Can you spot Ramon on stage?
Firstly, congratulations to HYDRO for making it to the top 3 in the Ethfinex community vote. And accolades have been coming Hydrogen’s way throughout the week. Fast Company named Hydrogen in its list of World Changing Ideas in the Developing World Technology category. By making the list, HYDRO was in august company of such behemoths as Ripple and Mindtree. Hydrogen was also selected to the WealthTech100 list of the world’s most innovative WealthTech companies for 2019. Mike should start working on getting a bigger trophy room. What say? The team also presented the molecule blockchain this week at the Global Treasury Leaders Summit hosted by The Economist. Blockchain Transparency Institute’s Market Surveillance Report for April’19 was published this week. HYDRO is one of only 55 tokens that can claim 0% wash trades on the list of 567 tokens that were analysed by BTI. Another big win for HYDRO! The Hydro developer update also came out this week. Did you know that 9M HYDRO tokens were rewarded to developers from the community who successfully completed bounties? Read more in the update.
HYDRO is one of only 2 tokens with more than USD 100k volume and 0% wash trade
Fantom announced a partnership with Yonsei University this week to work on virtual machines compiler development. Research updates in this segment will be released in the future. Fantom has released a simplified explanation of its proof of stake model. If you had trouble decrypting the more technical PoS document, the latest article should be helpful. Following Fantom CIO Michael Kong’s AMA last week, SharkCIA conducted a 1-on-1 interview with him. Click here to check it out. District0x’s weekly update cover a range of news from tipbots to invite links. If you want to know about token curated registries being built with Meme Factory, check out this helpful guide. The press release of Switch’s DEX platform was published on bitcoin.com with details on how the fees from the DEX will be airdropped to ESH and SDEX holders. If you missed the SwitchDEX introduction article last week, you can read the press release to catch up. CEO Josh appeared for an interview with Joe’s Crypto to discuss on all things Switch. Horizon State closed the week with another exchange listing. This time on UpBit!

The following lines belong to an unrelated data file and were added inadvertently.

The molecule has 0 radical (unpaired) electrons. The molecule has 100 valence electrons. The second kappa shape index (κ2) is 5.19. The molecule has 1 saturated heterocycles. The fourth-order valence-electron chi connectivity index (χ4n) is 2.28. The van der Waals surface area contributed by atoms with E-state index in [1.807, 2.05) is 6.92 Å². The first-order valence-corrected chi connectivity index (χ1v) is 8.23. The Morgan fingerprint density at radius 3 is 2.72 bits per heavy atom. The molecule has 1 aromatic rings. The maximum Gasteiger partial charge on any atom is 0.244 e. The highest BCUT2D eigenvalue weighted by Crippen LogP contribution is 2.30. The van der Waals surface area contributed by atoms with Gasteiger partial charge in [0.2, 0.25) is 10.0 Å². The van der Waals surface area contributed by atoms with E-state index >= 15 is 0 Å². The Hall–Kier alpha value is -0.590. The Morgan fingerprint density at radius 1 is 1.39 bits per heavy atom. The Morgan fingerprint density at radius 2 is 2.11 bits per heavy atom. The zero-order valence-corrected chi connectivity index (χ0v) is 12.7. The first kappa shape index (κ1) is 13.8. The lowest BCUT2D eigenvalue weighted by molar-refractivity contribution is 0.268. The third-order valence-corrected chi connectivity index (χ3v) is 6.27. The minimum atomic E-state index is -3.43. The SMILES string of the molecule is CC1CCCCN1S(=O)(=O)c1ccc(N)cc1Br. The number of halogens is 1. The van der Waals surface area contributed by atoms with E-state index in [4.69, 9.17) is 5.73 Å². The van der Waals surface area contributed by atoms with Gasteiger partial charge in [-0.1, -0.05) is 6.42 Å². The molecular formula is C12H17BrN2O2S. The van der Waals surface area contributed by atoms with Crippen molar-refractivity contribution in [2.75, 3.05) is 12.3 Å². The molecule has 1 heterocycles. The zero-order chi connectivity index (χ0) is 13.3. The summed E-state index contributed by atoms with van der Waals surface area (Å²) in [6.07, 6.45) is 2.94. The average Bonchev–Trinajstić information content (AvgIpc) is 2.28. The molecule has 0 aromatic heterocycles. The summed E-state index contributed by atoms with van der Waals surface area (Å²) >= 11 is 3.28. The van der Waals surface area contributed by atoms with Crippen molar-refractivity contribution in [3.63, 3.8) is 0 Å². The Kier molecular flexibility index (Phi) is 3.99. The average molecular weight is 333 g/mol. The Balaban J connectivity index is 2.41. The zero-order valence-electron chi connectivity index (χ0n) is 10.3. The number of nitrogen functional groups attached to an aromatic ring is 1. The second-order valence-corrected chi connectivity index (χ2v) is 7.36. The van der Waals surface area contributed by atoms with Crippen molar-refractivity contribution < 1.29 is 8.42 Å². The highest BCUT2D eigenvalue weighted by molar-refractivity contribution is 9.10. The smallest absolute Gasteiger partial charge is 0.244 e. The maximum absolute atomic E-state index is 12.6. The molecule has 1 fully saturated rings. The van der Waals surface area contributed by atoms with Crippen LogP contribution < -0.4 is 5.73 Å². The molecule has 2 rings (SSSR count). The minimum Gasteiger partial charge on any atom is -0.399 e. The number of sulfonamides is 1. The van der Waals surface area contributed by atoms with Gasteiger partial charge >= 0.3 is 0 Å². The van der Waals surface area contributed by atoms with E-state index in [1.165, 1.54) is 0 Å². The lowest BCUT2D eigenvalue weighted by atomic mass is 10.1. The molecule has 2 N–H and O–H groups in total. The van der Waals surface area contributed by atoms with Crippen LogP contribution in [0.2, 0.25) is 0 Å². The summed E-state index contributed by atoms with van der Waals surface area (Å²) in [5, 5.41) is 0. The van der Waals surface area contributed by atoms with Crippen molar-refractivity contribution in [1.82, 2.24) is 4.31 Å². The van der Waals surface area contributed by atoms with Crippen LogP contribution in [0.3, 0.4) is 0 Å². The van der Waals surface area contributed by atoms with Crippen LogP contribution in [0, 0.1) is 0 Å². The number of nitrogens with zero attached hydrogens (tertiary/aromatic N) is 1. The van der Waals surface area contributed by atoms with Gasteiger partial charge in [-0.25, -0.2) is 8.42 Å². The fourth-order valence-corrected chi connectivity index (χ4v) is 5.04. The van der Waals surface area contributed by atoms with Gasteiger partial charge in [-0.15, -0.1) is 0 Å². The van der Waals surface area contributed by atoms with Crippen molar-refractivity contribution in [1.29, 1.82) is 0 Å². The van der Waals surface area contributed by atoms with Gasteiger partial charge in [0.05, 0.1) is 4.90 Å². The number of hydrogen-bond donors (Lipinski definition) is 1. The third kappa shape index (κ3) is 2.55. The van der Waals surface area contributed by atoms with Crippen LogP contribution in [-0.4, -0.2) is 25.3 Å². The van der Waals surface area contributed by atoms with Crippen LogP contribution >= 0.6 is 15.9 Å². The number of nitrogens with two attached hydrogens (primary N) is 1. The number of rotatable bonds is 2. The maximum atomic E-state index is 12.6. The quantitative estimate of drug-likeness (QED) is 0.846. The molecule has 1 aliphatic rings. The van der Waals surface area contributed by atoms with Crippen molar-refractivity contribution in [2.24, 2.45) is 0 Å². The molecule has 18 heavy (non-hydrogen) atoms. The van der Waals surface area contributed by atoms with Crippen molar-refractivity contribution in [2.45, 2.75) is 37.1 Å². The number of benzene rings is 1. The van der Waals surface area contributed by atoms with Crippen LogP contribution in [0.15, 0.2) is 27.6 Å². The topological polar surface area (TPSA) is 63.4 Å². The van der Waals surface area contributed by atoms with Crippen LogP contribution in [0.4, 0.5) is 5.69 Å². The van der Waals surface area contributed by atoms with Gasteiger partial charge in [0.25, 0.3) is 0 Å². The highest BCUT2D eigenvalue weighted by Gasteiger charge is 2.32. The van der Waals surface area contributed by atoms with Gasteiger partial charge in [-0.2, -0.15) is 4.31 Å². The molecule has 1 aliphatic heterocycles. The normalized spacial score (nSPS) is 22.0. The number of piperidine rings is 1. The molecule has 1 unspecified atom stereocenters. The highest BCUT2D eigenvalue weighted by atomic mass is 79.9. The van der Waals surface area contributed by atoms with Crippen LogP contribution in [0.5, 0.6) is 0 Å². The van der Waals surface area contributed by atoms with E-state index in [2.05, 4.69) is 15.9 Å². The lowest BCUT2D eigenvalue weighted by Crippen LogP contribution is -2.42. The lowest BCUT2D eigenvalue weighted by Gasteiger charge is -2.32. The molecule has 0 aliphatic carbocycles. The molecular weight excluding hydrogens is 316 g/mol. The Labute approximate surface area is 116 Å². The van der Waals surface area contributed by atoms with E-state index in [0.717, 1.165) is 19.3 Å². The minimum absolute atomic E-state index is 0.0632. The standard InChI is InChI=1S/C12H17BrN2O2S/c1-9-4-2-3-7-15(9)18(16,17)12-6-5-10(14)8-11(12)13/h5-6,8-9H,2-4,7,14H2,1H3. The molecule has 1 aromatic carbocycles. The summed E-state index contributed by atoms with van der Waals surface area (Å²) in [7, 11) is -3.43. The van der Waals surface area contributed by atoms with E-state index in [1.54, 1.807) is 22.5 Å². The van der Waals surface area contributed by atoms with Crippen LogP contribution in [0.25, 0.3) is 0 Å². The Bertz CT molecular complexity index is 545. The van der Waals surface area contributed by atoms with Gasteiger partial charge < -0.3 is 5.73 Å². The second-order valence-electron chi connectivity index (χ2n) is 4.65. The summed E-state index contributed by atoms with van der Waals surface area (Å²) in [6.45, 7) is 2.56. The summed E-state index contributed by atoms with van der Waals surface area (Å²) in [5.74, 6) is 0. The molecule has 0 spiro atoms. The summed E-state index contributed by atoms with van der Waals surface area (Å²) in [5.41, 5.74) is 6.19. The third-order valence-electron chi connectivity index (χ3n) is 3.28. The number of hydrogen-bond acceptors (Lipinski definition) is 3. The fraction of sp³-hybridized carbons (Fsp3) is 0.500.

Approximate distribution of FTM block rewards over a 4 year period
Opacity’s slogan competition saw a winner being announced this week. The winning entry was “Handle your Privacy” and it clearly represents what Opacity is all about. Freedom to control your privacy. Blockport STO press release was published on CoinTelegraph with details on the project. The STO also made it to the top 5 STOs of 2019 list prepared by CoinFunda. Uptrennd founder Jeff’s interview by Scott Cunningham dropped this week. The discussion ranged from the ins-and-outs of the platform to the future roadmap. Also, Uptrennd is giving away 20 bonus points (redeemable for 1UP tokens) for joining their Telegram channel. Still trying to figure out how to use the Birdchain platform to launch an ad? Here’s an article that lays out all the details. Plus, this guide on how to grow your community should be useful for budding marketeers.
Ad statistics on Birdchain